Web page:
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The unemployment rate dropped 0.1 percent to 3.6 percent in one month, and economist Patrick Barkey said Montana is “dabbling with full employment.”
“There’s lots of cash in the economy, everything from personal income gains, savings that people accumulated over the pandemic, strong demand for labor, (and) wages going up for entry-level jobs,” said Barkey, head of the Bureau of Business and Economic Research at the University of Montana. “There’s every indication that the economy is running very warm, if not hot.”
Gov. Greg Gianforte’s office released the unemployment figures Friday, also noting the corresponding rate for the U.S. was 5.4 percent. The news release said the labor force grew as well, although inflation did too, 4.3 percent in July over the year.
“Montana continues to attract workers back into our labor force, helping to alleviate pressure on employers who are looking to hire,” said Gianforte, a Republican, in a statement. “This report is good news for Montana businesses in the midst of the summer travel season and good news for workers who are enjoying higher wages as our economy makes a comeback from the COVID-19 pandemic.”
The coronavirus also is making a comeback in Montana and across the country, with hospitals seeing shortages of ventilators, beds and linens, and cases spiking. Public health officials are renewing calls on the public to mask up, get vaccinated and tighten their social circles.
Barkey said uncertainty exists, as does a continuing public health crisis. However, he said COVID-19 and the economy are much less connected than they were during the first wave of the pandemic.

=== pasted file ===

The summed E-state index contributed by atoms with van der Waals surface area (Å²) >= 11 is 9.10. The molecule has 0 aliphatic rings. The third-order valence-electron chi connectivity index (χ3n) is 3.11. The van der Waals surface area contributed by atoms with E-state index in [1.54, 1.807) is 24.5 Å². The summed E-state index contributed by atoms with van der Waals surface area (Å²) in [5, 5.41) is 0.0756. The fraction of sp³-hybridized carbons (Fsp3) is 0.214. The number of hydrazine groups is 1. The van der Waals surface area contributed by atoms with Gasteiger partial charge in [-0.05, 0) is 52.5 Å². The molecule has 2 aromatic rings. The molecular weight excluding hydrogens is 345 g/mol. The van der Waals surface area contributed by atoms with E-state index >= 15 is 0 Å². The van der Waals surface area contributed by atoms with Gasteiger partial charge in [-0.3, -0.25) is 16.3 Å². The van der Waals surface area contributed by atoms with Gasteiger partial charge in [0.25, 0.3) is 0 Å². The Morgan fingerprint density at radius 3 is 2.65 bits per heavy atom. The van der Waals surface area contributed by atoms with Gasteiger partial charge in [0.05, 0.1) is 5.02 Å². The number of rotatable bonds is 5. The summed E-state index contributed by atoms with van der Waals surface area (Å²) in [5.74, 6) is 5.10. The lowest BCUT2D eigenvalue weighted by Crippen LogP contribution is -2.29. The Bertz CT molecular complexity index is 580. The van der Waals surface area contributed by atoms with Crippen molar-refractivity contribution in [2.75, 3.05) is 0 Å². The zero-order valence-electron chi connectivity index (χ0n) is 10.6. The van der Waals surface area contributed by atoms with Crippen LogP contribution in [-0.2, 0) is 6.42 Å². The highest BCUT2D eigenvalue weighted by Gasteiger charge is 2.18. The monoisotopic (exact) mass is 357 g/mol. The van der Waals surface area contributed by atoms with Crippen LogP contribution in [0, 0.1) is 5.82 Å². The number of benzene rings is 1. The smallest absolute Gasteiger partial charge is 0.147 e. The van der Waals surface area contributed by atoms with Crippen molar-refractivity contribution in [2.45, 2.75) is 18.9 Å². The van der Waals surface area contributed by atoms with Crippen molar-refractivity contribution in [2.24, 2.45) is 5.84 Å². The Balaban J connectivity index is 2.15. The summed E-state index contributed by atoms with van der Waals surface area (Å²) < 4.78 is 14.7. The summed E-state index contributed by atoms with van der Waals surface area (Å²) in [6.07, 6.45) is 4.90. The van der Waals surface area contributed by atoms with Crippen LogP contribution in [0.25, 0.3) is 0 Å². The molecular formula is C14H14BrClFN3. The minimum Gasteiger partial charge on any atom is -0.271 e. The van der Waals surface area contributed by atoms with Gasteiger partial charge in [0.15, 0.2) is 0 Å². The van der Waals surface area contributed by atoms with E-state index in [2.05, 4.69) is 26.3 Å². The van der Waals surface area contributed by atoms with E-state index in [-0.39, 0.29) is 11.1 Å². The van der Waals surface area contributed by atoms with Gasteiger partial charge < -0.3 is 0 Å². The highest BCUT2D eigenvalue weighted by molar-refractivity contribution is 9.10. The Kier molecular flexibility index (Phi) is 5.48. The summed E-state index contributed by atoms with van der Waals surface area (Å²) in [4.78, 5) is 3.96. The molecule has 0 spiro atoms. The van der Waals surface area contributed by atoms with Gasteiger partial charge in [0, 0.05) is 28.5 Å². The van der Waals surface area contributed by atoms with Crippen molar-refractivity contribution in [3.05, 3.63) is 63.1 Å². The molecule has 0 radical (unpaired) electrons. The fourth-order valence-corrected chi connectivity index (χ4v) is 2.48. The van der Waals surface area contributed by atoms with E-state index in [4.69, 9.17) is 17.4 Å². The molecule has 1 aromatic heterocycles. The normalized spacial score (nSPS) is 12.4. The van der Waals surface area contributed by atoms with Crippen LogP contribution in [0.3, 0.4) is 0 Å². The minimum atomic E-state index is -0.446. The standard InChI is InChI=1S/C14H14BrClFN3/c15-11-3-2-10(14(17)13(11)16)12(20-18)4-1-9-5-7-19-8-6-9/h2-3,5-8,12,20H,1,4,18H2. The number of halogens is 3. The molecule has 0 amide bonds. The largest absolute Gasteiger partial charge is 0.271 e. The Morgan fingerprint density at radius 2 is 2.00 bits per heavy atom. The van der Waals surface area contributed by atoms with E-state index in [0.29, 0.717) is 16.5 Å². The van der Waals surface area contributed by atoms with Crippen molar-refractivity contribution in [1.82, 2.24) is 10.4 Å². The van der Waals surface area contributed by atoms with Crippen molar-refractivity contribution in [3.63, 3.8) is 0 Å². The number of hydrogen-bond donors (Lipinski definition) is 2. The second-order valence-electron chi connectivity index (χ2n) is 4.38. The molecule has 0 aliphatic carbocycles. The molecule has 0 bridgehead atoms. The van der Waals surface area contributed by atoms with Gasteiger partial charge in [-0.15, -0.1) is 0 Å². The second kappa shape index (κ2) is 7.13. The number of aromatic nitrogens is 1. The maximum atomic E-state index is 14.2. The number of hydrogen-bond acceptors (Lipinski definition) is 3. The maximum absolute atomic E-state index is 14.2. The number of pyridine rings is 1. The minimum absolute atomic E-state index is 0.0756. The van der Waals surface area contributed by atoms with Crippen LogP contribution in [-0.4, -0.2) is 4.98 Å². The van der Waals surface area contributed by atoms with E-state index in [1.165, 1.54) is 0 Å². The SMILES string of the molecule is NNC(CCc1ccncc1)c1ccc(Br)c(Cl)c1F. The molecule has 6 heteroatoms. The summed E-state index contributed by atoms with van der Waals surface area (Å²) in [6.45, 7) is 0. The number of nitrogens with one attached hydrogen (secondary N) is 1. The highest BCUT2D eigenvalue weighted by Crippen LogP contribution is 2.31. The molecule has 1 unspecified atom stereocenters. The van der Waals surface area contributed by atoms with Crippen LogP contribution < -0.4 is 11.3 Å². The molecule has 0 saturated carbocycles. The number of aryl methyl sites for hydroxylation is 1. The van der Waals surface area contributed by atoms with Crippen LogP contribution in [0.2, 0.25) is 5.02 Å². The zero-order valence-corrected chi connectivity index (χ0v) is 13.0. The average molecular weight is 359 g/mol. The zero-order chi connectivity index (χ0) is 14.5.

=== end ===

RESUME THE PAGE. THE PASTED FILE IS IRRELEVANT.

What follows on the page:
“The issue from the business point of view is workforce,” he said. “I’ve been talking to business people for the last week, and it’s just amazing, the workforce issues. There are companies paying really high wages in Montana that cannot attract workers. And it’s not totally a new problem. It existed before the pandemic. But it has caught a lot of people by surprise.”
The balance of power between workers and employers has swung in favor of workers, he said. People are quitting their jobs to take better jobs, retiring, or leaving the workforce because a spouse is earning more or their stock portfolio is healthy enough.
“And most of this is quite surprising because the old cliche about recessions is the economy takes the elevator down and the stairs back up,” Barkey said. “And this is almost — not quite, but almost — taking the elevator both ways.”
The recession was brief, lasting two months, although it created a lot of disruption in many industries, he said. But he said wages to people who still worked in aggregate were higher, although he did not want to be unsympathetic to those in the minority who have been unable to return to the labor market because of fear of infections.
“We have continued to have an economy that has some capacity issues and some supply issues,” he said. “We’ve got issues in housing. We’ve got issues in workforce. And I’m just starting to see the first glimmer of stories about things possibly cooling off.”
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